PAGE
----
Taiwan hemlock (Liu 1970).
Different authorities have differing opinions on the designation of varieties within this species. Considering only the most recent analyses, Farjon (1990, 1998) recognizes var. oblongisquamata Cheng and Fu 1975, and var. robusta Cheng and Fu 1975, and stoutly maintains that var. formosana is synonymous with the type variety. Wu and Raven (1999) raise var. oblongisquamata to the rank of species, yet say that it is "perhaps better treated as a variety" of T. chinensis, while subdividing chinensis into a type variety, var. formosana (Hayata) H.L. Li and H. Keng 1954, var. patens (Downie) Fu and Li 1997, var. forrestii (Downie) Silba 1990, and var. robusta Cheng and Fu 1975.
For the time being, I have chosen to here present a description of var. formosana that I wrote for the website a few years ago. It is at least geographically distinct, being the only variety native to Taiwan. The interested reader is referred to Wu and Raven (1999) for online information that includes a key to and description of the varieties noted above, as well as to T. oblongisquamata, which I will continue to recognize as a variety of this species.
"A large tree, branchlets with leaf-cushions. Leaves spirally arranged, more or less 2-ranked, linear, flat, olive green and grooved above, keeled, with 2 white stomatic bands beneath, the apex emerginate, 16-20 mm. long, petioles crooked. Mature cones ovoid, 2-2.5 cm. long, pendulous, cone scales suborbicular, with longitudinal streaks, bracts small, 2 lobed at the apex. Seeds winged, about 7 mm. long, including the wing. Trunk bark blackish brown, with irregular longitudinal breaks, scaly; lenticels inconspicuous; outer barks about 6 mm.thick, with alternate tiered layers of pale yellowish brown corky layers and brown lignified fibrous layers; newly formed periderm purplish red; inner bark about 4-5 mm. thick, pale reddish brown, fibrous with minute, nearly inconspicuous stone-cell groups, cambium and newly formed phloem almost inconspicuous. Freshly cut sapwood pale yellowish white, wood rays inconspicuous" (Liu 1970).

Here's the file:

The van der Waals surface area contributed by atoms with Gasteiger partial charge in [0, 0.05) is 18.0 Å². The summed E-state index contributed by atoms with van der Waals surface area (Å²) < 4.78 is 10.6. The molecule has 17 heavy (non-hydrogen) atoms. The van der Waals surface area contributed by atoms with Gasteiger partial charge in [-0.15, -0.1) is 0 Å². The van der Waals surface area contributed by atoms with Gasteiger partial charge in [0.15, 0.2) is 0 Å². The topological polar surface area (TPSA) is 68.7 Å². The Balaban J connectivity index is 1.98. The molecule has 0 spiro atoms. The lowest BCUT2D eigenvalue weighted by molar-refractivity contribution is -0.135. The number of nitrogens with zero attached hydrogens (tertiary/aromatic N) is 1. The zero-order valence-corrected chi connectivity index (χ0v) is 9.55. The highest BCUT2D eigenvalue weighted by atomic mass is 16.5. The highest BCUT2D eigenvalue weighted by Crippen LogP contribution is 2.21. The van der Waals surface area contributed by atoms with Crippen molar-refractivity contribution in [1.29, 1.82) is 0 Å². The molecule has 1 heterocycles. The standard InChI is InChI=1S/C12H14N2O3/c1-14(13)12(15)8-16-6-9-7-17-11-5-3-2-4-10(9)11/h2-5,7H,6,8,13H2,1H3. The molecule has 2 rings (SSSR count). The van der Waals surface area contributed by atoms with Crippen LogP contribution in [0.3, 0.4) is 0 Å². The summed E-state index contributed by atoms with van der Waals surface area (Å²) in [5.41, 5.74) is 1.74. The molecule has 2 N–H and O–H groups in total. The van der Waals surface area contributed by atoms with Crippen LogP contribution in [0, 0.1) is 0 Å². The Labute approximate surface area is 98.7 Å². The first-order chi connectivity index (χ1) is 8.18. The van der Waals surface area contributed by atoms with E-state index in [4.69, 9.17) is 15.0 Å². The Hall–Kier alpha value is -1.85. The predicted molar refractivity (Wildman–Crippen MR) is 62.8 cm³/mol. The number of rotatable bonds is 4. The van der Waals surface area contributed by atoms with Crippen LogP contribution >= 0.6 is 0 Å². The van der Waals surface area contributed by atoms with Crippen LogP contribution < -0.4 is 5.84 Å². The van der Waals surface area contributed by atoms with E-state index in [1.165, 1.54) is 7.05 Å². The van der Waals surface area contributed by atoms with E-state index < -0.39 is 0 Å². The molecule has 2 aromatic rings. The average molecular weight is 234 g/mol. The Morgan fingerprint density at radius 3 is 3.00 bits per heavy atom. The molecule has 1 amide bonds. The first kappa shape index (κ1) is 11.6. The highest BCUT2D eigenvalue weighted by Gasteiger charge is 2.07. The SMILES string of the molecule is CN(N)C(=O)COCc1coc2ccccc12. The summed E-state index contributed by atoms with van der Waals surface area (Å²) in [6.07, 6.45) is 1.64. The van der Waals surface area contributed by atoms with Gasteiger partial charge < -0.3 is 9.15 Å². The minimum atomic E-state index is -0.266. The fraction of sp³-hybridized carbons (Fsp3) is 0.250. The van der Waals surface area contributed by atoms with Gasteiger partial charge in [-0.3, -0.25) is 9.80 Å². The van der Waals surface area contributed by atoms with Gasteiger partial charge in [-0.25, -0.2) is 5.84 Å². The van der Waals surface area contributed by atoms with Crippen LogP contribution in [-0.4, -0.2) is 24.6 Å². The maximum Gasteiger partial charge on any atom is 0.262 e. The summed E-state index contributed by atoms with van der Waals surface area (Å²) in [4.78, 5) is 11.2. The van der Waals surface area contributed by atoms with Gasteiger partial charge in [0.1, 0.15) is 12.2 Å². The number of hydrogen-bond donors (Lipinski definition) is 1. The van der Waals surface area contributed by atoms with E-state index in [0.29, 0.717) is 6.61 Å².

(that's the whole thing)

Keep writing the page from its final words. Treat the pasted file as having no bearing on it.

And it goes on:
China; Taiwan: Nantou and Taoyuan Xian at 1700-3500 m, mixed with broadleaf forest; not common (HAST Database). Hardy to Zone 6 (cold hardiness limit between -23.2°C and -17.8°C) (Bannister and Neuner 2001).
Often attains a diameter of 200 cm (Liu 1971).
Age often exceeds 400 years (Liu 1971).
Have some exploratory cores from the Hailuogou Glacier Park in Sichuan. It has seen some limited application in stable carbon isotope studies (Leavitt et al. 1995) and a study of climate variation (Wu 1995).
Seen at Hailuogou Glacier Park in Sichuan. Taiwan collections reported for: Yushan National Park (23°28'N, 120°57'E), Lalashan Preserve (121°25'30"E, 24°44'00"N) (HAST Database).
Yushan National Park looks like a good place to see it.
Dominates a widespread forest altitudinal belt in the mountains of SW China at 2200-2700(3300) m (Liu 1971).
Listed as threatened in Viet Nam by the World Conservation Monitoring Centre.
Leavitt, S.W., Malcolm K. Hughes, Liu Y. and An Z. 1995. Stable-carbon isotope tree-ring chronologies from Xian, China. In S. Ohta, T. Fujii, N. Okada, M.K. Hughes and D. Eckstein, eds., Tree Rings: From the Past to the Future. Proceedings of the International Workshop on Asian and Pacific Dendrochronology. Forestry and Forest Products Research Institute Scientific Meeting Report 1: 182-186.
Wu Xiangding. 1995. Tree-ring width chronologies and their response to climate in the Qinling Mountains, China. In Sheu D.D., R.S. Bradley and Wang W.-C., eds., High Resolution Records of Past Climate from Monsoon Asia: The Last 2000 Years and Beyond. Terrestrial, Atmospheric and Oceanic Sciences 5(3): 365-372.
Luu and Thomas 2004 provide a description, range map, conservation status, drawings and photos, and a wealth of additional information.
Last Modified 2012-11-27